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Texas Bail Act, Proposition 4 (2005)

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Texas Constitution
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Preamble
Articles
12
3 (1-43)3 (44-49)3 (50-67)
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Texas Proposition 4, also known as the Bail Act, was on the November 8, 2005 election ballot in Texas as a legislatively-referred constitutional amendment, where it was approved.

SJR 17 authorized a district judge to deny reinstatement of bail or new bail to a person accused of a felony, if the person's bail had been revoked or forfeited as a result of the person's violation of a condition of release related to the safety of a victim of the alleged offense or to the safety of the community.

Election results

Proposition 4
ResultVotesPercentage
Approveda Yes 1,813,290 84.91%
No322,16815.08%

Proposition 4 was described as "The constitutional amendment authorizing the denial of bail to a criminal defendant who violates a condition of the defendant's release pending trial."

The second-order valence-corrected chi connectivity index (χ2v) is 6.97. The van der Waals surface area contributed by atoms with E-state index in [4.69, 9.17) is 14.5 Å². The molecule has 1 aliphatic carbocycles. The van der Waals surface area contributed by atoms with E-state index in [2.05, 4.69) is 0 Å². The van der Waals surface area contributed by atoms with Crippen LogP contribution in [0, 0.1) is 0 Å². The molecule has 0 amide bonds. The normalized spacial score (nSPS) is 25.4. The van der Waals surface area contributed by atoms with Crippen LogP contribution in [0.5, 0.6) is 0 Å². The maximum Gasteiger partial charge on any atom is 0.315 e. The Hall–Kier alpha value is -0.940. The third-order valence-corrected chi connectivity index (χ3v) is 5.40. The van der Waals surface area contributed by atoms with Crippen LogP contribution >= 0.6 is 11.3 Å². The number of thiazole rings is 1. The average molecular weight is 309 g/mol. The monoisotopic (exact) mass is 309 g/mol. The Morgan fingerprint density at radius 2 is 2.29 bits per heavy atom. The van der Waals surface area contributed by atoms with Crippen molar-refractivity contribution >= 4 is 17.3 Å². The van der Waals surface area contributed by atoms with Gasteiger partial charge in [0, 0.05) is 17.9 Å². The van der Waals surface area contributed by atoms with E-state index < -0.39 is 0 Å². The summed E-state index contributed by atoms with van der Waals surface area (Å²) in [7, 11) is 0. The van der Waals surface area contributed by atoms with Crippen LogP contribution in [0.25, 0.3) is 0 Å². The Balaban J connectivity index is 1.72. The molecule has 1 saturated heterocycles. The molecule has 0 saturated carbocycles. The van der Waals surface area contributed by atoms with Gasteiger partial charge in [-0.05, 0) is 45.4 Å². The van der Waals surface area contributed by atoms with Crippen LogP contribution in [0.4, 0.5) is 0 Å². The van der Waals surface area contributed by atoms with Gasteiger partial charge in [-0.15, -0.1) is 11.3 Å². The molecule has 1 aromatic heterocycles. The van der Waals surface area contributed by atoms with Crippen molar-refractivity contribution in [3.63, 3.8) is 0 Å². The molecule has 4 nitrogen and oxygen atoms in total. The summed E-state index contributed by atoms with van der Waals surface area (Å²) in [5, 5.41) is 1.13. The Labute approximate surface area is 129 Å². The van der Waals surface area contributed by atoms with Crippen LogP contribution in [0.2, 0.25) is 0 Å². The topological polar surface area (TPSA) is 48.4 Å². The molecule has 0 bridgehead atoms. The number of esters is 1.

Text of measure

The short ballot summary voters saw on their ballot read: "The constitutional amendment authorizing the denial of bail to a criminal defendant who violates a condition of the defendant's release pending trial."[1]

Path to the ballot

See also: Laws governing direct democracy in Texas

As laid out in Article 17 of the Texas Constitution, in order for a proposed constitutional amendment to be placed on the ballot, the Texas State Legislature must propose the amendment in a joint resolution of both the Texas State Senate and the Texas House of Representatives. The joint resolution can originate in either the House or the Senate. The resolution must be adopted by a vote of at least two-thirds of the membership of each house of the legislature. That amounts to a minimum of 100 votes in the House of Representatives and 21 votes in the Senate.

See also

External links

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References